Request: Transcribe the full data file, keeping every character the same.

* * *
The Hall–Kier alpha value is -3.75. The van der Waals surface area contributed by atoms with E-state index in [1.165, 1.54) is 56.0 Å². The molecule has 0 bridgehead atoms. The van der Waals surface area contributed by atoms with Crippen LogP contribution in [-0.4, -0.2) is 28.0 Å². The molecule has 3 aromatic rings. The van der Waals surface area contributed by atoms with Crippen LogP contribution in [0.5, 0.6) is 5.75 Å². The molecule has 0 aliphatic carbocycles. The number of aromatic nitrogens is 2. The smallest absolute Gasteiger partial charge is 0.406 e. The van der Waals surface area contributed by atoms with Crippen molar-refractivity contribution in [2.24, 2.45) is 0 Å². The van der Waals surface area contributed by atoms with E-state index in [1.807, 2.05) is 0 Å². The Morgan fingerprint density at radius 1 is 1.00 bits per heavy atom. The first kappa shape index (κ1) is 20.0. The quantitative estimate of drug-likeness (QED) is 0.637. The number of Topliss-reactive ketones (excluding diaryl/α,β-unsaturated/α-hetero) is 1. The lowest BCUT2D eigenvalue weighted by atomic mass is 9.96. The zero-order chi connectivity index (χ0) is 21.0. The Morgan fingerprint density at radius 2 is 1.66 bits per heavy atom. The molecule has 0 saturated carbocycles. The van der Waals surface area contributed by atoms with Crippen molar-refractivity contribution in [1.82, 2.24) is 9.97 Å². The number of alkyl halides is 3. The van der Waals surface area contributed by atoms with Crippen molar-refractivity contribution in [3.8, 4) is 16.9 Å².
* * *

The Hall–Kier alpha value is -3.75. The van der Waals surface area contributed by atoms with E-state index in [1.165, 1.54) is 56.0 Å². The molecule has 0 bridgehead atoms. The van der Waals surface area contributed by atoms with Crippen LogP contribution in [-0.4, -0.2) is 28.0 Å². The molecule has 3 aromatic rings. The van der Waals surface area contributed by atoms with Crippen LogP contribution in [0.5, 0.6) is 5.75 Å². The molecule has 0 aliphatic carbocycles. The number of aromatic nitrogens is 2. The smallest absolute Gasteiger partial charge is 0.406 e. The van der Waals surface area contributed by atoms with Crippen molar-refractivity contribution in [2.24, 2.45) is 0 Å². The van der Waals surface area contributed by atoms with E-state index in [1.807, 2.05) is 0 Å². The Morgan fingerprint density at radius 1 is 1.00 bits per heavy atom. The first kappa shape index (κ1) is 20.0. The quantitative estimate of drug-likeness (QED) is 0.637. The number of Topliss-reactive ketones (excluding diaryl/α,β-unsaturated/α-hetero) is 1. The lowest BCUT2D eigenvalue weighted by atomic mass is 9.96. The zero-order chi connectivity index (χ0) is 21.0. The Morgan fingerprint density at radius 2 is 1.66 bits per heavy atom. The molecule has 0 saturated carbocycles. The van der Waals surface area contributed by atoms with Crippen molar-refractivity contribution in [1.82, 2.24) is 9.97 Å². The number of alkyl halides is 3. The van der Waals surface area contributed by atoms with Crippen molar-refractivity contribution in [3.8, 4) is 16.9 Å².